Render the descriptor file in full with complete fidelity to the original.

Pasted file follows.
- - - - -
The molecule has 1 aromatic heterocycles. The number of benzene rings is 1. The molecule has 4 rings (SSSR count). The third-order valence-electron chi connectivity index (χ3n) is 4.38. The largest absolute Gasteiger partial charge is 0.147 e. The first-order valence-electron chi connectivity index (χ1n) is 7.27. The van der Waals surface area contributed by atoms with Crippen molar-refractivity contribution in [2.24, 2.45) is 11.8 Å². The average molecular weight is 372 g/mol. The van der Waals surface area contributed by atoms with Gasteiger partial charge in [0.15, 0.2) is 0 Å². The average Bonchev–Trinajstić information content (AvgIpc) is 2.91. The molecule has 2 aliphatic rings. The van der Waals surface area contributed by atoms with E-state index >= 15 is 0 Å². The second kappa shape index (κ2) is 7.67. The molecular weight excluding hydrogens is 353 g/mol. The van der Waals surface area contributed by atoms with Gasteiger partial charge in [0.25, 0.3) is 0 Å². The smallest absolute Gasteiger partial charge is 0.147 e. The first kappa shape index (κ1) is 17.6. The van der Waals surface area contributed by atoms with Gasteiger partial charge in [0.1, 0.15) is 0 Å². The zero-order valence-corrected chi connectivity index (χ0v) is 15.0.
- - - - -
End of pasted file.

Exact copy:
The molecule has 1 aromatic heterocycles. The number of benzene rings is 1. The molecule has 4 rings (SSSR count). The third-order valence-electron chi connectivity index (χ3n) is 4.38. The largest absolute Gasteiger partial charge is 0.147 e. The first-order valence-electron chi connectivity index (χ1n) is 7.27. The van der Waals surface area contributed by atoms with Crippen molar-refractivity contribution in [2.24, 2.45) is 11.8 Å². The average molecular weight is 372 g/mol. The van der Waals surface area contributed by atoms with Gasteiger partial charge in [0.15, 0.2) is 0 Å². The average Bonchev–Trinajstić information content (AvgIpc) is 2.91. The molecule has 2 aliphatic rings. The van der Waals surface area contributed by atoms with E-state index >= 15 is 0 Å². The second kappa shape index (κ2) is 7.67. The molecular weight excluding hydrogens is 353 g/mol. The van der Waals surface area contributed by atoms with Gasteiger partial charge in [0.25, 0.3) is 0 Å². The smallest absolute Gasteiger partial charge is 0.147 e. The first kappa shape index (κ1) is 17.6. The van der Waals surface area contributed by atoms with Gasteiger partial charge in [0.1, 0.15) is 0 Å². The zero-order valence-corrected chi connectivity index (χ0v) is 15.0.